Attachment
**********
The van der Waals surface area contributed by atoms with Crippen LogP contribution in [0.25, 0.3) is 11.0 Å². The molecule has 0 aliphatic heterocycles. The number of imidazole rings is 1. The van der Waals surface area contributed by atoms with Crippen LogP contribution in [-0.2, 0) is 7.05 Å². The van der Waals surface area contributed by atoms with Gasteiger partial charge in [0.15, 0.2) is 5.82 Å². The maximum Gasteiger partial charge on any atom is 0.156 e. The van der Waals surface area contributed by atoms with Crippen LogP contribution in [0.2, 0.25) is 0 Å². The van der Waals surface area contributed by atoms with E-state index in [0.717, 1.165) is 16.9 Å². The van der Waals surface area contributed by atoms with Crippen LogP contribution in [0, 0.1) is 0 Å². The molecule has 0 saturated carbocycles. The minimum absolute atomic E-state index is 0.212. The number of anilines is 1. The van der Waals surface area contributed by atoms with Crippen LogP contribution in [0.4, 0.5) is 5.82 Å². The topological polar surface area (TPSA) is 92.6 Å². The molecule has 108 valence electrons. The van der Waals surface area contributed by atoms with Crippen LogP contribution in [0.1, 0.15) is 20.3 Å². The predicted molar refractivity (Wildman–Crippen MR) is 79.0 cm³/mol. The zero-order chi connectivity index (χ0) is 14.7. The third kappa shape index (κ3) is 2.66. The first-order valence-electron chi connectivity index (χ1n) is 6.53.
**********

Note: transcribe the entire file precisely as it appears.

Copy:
The van der Waals surface area contributed by atoms with Crippen LogP contribution in [0.25, 0.3) is 11.0 Å². The molecule has 0 aliphatic heterocycles. The number of imidazole rings is 1. The van der Waals surface area contributed by atoms with Crippen LogP contribution in [-0.2, 0) is 7.05 Å². The van der Waals surface area contributed by atoms with Gasteiger partial charge in [0.15, 0.2) is 5.82 Å². The maximum Gasteiger partial charge on any atom is 0.156 e. The van der Waals surface area contributed by atoms with Crippen LogP contribution in [0.2, 0.25) is 0 Å². The van der Waals surface area contributed by atoms with E-state index in [0.717, 1.165) is 16.9 Å². The van der Waals surface area contributed by atoms with Crippen LogP contribution in [0, 0.1) is 0 Å². The molecule has 0 saturated carbocycles. The minimum absolute atomic E-state index is 0.212. The number of anilines is 1. The van der Waals surface area contributed by atoms with Crippen LogP contribution in [0.4, 0.5) is 5.82 Å². The topological polar surface area (TPSA) is 92.6 Å². The molecule has 108 valence electrons. The van der Waals surface area contributed by atoms with Crippen LogP contribution in [0.1, 0.15) is 20.3 Å². The predicted molar refractivity (Wildman–Crippen MR) is 79.0 cm³/mol. The zero-order chi connectivity index (χ0) is 14.7. The third kappa shape index (κ3) is 2.66. The first-order valence-electron chi connectivity index (χ1n) is 6.53.